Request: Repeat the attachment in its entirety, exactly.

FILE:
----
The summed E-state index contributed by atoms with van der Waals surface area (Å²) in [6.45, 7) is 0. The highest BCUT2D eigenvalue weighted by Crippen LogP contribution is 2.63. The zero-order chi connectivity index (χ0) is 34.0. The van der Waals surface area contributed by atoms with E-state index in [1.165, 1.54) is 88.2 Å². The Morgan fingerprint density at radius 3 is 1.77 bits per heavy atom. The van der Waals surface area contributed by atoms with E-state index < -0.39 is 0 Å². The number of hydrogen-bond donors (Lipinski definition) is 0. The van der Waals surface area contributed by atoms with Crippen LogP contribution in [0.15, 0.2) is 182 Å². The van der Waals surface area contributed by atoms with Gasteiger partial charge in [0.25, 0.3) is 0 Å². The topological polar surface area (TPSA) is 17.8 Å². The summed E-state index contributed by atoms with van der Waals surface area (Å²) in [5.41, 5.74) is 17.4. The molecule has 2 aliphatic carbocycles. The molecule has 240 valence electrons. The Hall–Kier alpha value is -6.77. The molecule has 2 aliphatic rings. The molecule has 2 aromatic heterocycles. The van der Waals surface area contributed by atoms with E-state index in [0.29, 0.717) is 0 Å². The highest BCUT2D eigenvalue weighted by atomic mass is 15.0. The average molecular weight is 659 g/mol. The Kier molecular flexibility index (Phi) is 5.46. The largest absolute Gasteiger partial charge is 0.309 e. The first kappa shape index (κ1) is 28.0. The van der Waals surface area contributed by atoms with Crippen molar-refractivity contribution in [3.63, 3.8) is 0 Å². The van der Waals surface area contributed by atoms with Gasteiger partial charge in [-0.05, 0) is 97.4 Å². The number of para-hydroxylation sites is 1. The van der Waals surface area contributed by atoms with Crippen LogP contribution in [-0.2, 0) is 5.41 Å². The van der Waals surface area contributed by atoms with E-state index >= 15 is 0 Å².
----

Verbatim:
The summed E-state index contributed by atoms with van der Waals surface area (Å²) in [6.45, 7) is 0. The highest BCUT2D eigenvalue weighted by Crippen LogP contribution is 2.63. The zero-order chi connectivity index (χ0) is 34.0. The van der Waals surface area contributed by atoms with E-state index in [1.165, 1.54) is 88.2 Å². The Morgan fingerprint density at radius 3 is 1.77 bits per heavy atom. The van der Waals surface area contributed by atoms with E-state index < -0.39 is 0 Å². The number of hydrogen-bond donors (Lipinski definition) is 0. The van der Waals surface area contributed by atoms with Crippen LogP contribution in [0.15, 0.2) is 182 Å². The van der Waals surface area contributed by atoms with Gasteiger partial charge in [0.25, 0.3) is 0 Å². The topological polar surface area (TPSA) is 17.8 Å². The summed E-state index contributed by atoms with van der Waals surface area (Å²) in [5.41, 5.74) is 17.4. The molecule has 2 aliphatic carbocycles. The molecule has 240 valence electrons. The Hall–Kier alpha value is -6.77. The molecule has 2 aliphatic rings. The molecule has 2 aromatic heterocycles. The van der Waals surface area contributed by atoms with E-state index in [0.29, 0.717) is 0 Å². The highest BCUT2D eigenvalue weighted by atomic mass is 15.0. The average molecular weight is 659 g/mol. The Kier molecular flexibility index (Phi) is 5.46. The largest absolute Gasteiger partial charge is 0.309 e. The first kappa shape index (κ1) is 28.0. The van der Waals surface area contributed by atoms with Crippen molar-refractivity contribution in [3.63, 3.8) is 0 Å². The van der Waals surface area contributed by atoms with Gasteiger partial charge in [-0.05, 0) is 97.4 Å². The number of para-hydroxylation sites is 1. The van der Waals surface area contributed by atoms with Crippen LogP contribution in [-0.2, 0) is 5.41 Å². The van der Waals surface area contributed by atoms with E-state index >= 15 is 0 Å².